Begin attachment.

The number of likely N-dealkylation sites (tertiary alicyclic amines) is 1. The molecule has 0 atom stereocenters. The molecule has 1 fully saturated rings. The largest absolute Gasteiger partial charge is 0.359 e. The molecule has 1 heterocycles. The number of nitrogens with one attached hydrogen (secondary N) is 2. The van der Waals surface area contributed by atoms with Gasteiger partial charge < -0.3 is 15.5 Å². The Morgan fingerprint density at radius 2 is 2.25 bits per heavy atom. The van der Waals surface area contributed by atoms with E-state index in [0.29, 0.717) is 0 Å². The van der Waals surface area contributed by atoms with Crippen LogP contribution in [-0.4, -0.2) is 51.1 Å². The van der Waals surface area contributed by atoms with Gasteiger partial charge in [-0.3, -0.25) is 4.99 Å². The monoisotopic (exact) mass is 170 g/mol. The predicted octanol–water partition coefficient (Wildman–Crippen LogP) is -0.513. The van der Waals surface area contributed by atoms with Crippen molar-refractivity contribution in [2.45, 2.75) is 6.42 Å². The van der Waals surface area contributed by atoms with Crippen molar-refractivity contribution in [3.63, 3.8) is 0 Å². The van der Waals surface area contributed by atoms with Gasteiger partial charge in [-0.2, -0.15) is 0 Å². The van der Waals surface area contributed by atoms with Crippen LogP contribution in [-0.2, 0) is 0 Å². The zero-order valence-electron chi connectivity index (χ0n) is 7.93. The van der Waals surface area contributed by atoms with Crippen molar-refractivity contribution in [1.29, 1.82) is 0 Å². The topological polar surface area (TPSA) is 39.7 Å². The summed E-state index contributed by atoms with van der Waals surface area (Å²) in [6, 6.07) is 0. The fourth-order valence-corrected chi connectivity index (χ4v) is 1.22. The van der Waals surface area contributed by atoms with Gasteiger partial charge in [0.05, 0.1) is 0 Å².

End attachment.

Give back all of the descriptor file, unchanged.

The number of likely N-dealkylation sites (tertiary alicyclic amines) is 1. The molecule has 0 atom stereocenters. The molecule has 1 fully saturated rings. The largest absolute Gasteiger partial charge is 0.359 e. The molecule has 1 heterocycles. The number of nitrogens with one attached hydrogen (secondary N) is 2. The van der Waals surface area contributed by atoms with Gasteiger partial charge < -0.3 is 15.5 Å². The Morgan fingerprint density at radius 2 is 2.25 bits per heavy atom. The van der Waals surface area contributed by atoms with E-state index in [0.29, 0.717) is 0 Å². The van der Waals surface area contributed by atoms with Crippen LogP contribution in [-0.4, -0.2) is 51.1 Å². The van der Waals surface area contributed by atoms with Gasteiger partial charge in [-0.3, -0.25) is 4.99 Å². The monoisotopic (exact) mass is 170 g/mol. The predicted octanol–water partition coefficient (Wildman–Crippen LogP) is -0.513. The van der Waals surface area contributed by atoms with Crippen molar-refractivity contribution in [2.45, 2.75) is 6.42 Å². The van der Waals surface area contributed by atoms with Crippen molar-refractivity contribution in [3.63, 3.8) is 0 Å². The van der Waals surface area contributed by atoms with Gasteiger partial charge in [-0.2, -0.15) is 0 Å². The van der Waals surface area contributed by atoms with Crippen LogP contribution in [-0.2, 0) is 0 Å². The zero-order valence-electron chi connectivity index (χ0n) is 7.93. The van der Waals surface area contributed by atoms with Crippen molar-refractivity contribution in [1.29, 1.82) is 0 Å². The topological polar surface area (TPSA) is 39.7 Å². The summed E-state index contributed by atoms with van der Waals surface area (Å²) in [6, 6.07) is 0. The fourth-order valence-corrected chi connectivity index (χ4v) is 1.22. The van der Waals surface area contributed by atoms with Gasteiger partial charge in [0.05, 0.1) is 0 Å².